The process to distribute your assets if you should die without will is called an administration. This is a legal procedure that takes place from the time of your death until your estate and assets are finally distributed to your heirs as delineated in New Jersey's laws of intestacy.
The administration takes place in the County in which you have died as a resident. The Surrogate Court has jurisdiction over your administration. The Surrogate Court deals with any and all estate administration issues. When you die without a will, the court will appoint an administrator. The administrator collects and preserves assets, pays off your debts and your taxes, and finds your heirs and distributes your estate to them.
6. Is an administration always required?
No, if your estate is insubstantial and if you leave a surviving spouse, and if your estate does not exceed $20,000, then your spouse shall be entitled to receive all of your property without an administration. If you leave no surviving spouse, and the total value of your property does not exceed $10,000, then your hears also entitled to receive all of your property without going through the administration process.
The procedure to avoid an administration is called an Affidavit in Lieu of an Administration. This form must be signed by the surviving spouse and heir, and it must recite that the value of the estate is quite insubstantial.
7. What are Letters of Administration?
Letters of Administration are legal documents that are issued by the County Surrogate to the administrator of your estate. They authorize and give the administrator the authority to handle your estate. Certified copies of the Letters of Administration are then used with other documents to open up an estate bank account and to sell or transfer any of the decedent's assets.
8. Who is granted the Letters of Administration?
The Letters of Administration are granted to your surviving spouse if you have one. If you don't have a surviving spouse, then your heirs will have to apply to be the administrator.
If none of your heirs will accept administration, then the Letters of Administration will be granted to any person who accepts the job.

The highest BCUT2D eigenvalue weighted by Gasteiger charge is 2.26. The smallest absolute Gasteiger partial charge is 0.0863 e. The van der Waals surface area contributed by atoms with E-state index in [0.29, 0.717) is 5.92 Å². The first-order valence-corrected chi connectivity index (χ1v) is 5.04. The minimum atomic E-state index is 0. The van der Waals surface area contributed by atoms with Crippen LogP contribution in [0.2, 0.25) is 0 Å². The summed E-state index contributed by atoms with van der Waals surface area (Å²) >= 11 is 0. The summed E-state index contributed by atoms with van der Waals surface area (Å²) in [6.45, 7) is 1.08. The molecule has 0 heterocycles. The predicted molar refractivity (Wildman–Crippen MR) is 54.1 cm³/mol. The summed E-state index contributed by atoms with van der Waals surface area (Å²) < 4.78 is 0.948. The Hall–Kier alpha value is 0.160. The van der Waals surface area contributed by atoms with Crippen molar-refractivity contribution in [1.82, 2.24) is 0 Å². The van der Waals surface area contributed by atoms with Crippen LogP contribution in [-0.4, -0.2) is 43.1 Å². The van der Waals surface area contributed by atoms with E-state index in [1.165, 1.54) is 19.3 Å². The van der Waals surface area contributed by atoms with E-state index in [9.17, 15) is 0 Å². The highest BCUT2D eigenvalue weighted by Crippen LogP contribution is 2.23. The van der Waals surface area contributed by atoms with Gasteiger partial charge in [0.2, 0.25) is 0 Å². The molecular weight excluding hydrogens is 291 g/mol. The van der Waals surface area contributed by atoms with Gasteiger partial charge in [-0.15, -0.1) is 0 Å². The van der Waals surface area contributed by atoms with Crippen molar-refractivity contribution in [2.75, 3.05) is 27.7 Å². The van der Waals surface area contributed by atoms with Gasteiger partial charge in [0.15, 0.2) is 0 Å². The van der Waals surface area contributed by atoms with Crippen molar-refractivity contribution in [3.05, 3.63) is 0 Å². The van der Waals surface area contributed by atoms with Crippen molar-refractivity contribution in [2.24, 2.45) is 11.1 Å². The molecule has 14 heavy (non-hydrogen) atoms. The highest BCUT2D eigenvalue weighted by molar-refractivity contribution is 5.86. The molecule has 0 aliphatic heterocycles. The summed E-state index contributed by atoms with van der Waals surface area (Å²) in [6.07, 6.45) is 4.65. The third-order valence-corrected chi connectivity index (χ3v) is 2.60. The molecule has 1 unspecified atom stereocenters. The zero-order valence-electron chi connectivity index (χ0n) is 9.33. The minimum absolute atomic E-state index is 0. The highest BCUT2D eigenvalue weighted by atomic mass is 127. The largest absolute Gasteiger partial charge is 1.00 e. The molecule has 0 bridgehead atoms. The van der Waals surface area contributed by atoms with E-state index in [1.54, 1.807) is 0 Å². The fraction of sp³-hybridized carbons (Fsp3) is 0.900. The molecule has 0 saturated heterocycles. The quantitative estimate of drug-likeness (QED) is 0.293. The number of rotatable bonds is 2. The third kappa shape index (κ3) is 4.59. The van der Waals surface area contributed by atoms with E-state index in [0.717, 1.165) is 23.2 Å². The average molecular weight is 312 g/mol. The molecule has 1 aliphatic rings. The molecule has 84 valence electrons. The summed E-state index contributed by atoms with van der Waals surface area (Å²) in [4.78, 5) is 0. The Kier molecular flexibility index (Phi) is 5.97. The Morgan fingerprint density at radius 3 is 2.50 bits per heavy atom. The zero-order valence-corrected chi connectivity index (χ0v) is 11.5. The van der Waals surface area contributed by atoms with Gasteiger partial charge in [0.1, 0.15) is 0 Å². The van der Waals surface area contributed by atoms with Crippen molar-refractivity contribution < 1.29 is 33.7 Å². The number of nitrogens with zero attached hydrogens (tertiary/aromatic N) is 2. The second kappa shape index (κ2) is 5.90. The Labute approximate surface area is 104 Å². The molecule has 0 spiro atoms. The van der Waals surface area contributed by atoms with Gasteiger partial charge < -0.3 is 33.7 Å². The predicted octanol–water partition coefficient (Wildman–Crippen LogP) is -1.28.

If you die leaving no spouse or heirs or if your heirs do not claim the Letters of Administration within 40 days after your death, the Letters of Administration may be granted to anyone who applies and his is fit and able.
9. How are the Letters of Administration granted?
After ten days have passed from the date of death, the person who is seeking to administer the estate must go to the County Surrogate's office and apply for administration. The application must bring a copy of the death certificate, fill out intake forms, and pay a filing fee of approximately $200.
Your spouse is the first person who is entitled to be named as the administrator. No consent or renunciation forms must be obtained from the other heirs.
If the person seeking to administer the estate is not the spouse, then he or she must obtain the consent or the renunciations from all of the other heirs. This can be a very difficult process, and it can slow down the administration process to a halt. The applicant must also inform the County Surrogate what he or she believes is the value of the estate.
The County Surrogate will also require that you post a bond for the estate. The bond will serve as insurance that the administrator won't steal the assets of the estate.
10. How much does the administration process cost?
The filing fees for an administration application is typically around $200. The cost to obtain a bond can be quite expensive. It is important to emphasize that the premium to obtain a bond is a recurring expense, and it will have to be paid for each year that the estate is open. The cost to obtain a bond increases with the size of the estate.
11. What are roles and the duties of the administrator?
The administrator is essentially a referee of the estate. His job is to settle and distribute the estate according to the laws of New Jersey. Moreover, the administrator has the duty to preserve the assets of the estates. The administrator must pay all of the debts of the estate. The administrator should also try to resolve any disputes amongst the heirs so as to waste monies on legal fees.
In summary, the administrator has the following authority;
a. To invest and reinvest the assets of the estate.
b. To keep all insurance policies in force.
c. To manage and sell any real property of the estate.
d. To settle all claims against the estate.
e. To pay any reasonable debts against the estate.
f. To file any tax returns for the estate.
g. To file any inheritance tax returns.
h. To continue any of the decedent's business.